Israel at War: A Scripps News special report
Scripps News reports from Israel, where an escalating war with Hamas has killed thousands and triggered a humanitarian crisis.LEARN MORE
Kesem and Gabriella came to the U.S. to visit family and celebrate the Jewish high holidays. Little did they know, they wouldn't be able to leave.
Gabriella and Kesem say they've found peace at a park in Leawood, Kansas. It features symbols and sculptures, like Jacob's Ladder, that remind them of their home in Tel Aviv, Israel.
"It’s a kind of guilt," Gabriella told Scripps News Kansas City. "I’m in this perfect paradise, you know? Look at this green grass and everything planted perfectly, and there’s people on the other side of the world who won’t be able to experience this."
The pair came to Kansas City to visit Gabriella's family and celebrate the Jewish High Holy Days. They didn't know they wouldn't be able to leave.
"It’s almost like communicating with our loved ones is our full-time job right now," Gabriella said.
What makes it worse is seeing the terror attacks online as Gabriella and Kesem try to do whatever they can from thousands of miles away.
"Everyday, it almost gets more difficult to cope because more news comes out, and it’s hard to look away," Gabriella said.
"We try to shake ourselves out of it; let’s go out for a walk; let’s breathe some air," Kesem added.
He deleted all social media on Tuesday because he said he couldn't take it anymore. Kesem was born in New York City but was raised in Israel, and his family still lives there.
"The horrors that are occurring there are... so profoundly disturbing that when you see them... it doesn’t comprehend," Kesem said. "But then for the rest of your day, and the rest of your night, and the days that follow, it’s flashing constantly in your head."
He said it's important to understand and be aware of what's happening, but not to drown in it.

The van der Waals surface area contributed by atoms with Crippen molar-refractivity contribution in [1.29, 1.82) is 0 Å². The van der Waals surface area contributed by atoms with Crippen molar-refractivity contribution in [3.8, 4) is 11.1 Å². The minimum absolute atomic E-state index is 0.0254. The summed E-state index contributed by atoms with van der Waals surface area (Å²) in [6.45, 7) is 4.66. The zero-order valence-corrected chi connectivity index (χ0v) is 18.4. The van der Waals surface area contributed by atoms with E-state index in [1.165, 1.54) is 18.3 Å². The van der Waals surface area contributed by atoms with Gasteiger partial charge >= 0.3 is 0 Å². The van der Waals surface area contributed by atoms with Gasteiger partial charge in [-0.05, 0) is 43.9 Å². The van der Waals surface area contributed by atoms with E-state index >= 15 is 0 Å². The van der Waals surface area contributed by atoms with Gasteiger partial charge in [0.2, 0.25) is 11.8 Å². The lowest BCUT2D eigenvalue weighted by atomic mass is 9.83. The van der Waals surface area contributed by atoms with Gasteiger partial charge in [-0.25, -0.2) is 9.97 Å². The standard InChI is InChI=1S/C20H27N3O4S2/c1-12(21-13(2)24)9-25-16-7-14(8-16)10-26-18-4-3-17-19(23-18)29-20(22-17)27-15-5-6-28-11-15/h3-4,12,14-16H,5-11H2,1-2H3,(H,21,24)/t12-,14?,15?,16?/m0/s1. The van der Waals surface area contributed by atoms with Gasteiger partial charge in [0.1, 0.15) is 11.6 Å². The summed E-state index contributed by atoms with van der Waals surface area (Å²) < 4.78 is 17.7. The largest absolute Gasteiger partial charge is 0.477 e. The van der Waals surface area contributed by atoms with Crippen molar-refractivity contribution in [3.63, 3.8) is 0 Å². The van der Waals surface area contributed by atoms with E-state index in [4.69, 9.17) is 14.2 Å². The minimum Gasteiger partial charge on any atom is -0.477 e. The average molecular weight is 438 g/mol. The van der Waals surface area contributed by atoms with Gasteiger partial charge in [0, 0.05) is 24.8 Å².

"If we break our heart over and over again looking at the worst things possible, it just doesn’t allow us to rebuild that strength so that we can be strong for them," Kesem said.
On Friday, deaths from continued airstrikes punctuated evacuation efforts. The U.N. warned the hasty evacuation could turn "calamitous."LEARN MORE
That's similar advice Hyman Brand Hebrew Academy school psychologist Sarah Whelan is giving people right now.
"We can do the doom-scrolling, and we all want to know is what’s going on," Whelan said. "But doing that too much and inadvertently seeing images that we can’t ever unsee has a real impact on our mental health."
Some of her tips to cope include:
- Staying off social media first thing in the morning and first thing at night.
- Find credible, trusted sources to get your information from.
- Maintain a routine.
- Get physical activity, like taking a walk and getting fresh air.
- Parents: talk to your kids about what's going on.
"There’s so much we cannot control, but we can control, like, you know what, there’s this thing that I can go do, and they’re going to have a drive where they’re sending stuff to soldiers in Israel," Whelan said. "Finding a meaningful way to contribute can really help connect people and give them a sense of, like, 'I’m actually helping and contributing.'"
In a time where it feels like all hope is lost, they also find peace in being safe and together.
"I don’t know what God did to gift us this moment, but it’s like the most special thing that we get to be here," Gabriella said.
This story was originally published by Caroline Hogan at Scripps News Kansas City.
Israel warned civilians to stay out of the Lebanese border area and ordered residents living nearby to seek shelter.
Travelers will head to a port in Cyprus, where chartered flights will help evacuate them.
Schools and houses of worship in cities across the U.S. are bolstering security over fears of violence as the war between Israel and Hamas continues.
Court records show the shooting started over an altercation about multiple people "staring at each other."
The girl was identified as one of two siblings from Indiana who went into the deep hole on a South Florida beach.
Gen Z and millennials are obsessed with being rich, but a distorted view of their financial reality is causing them to make even worse decisions.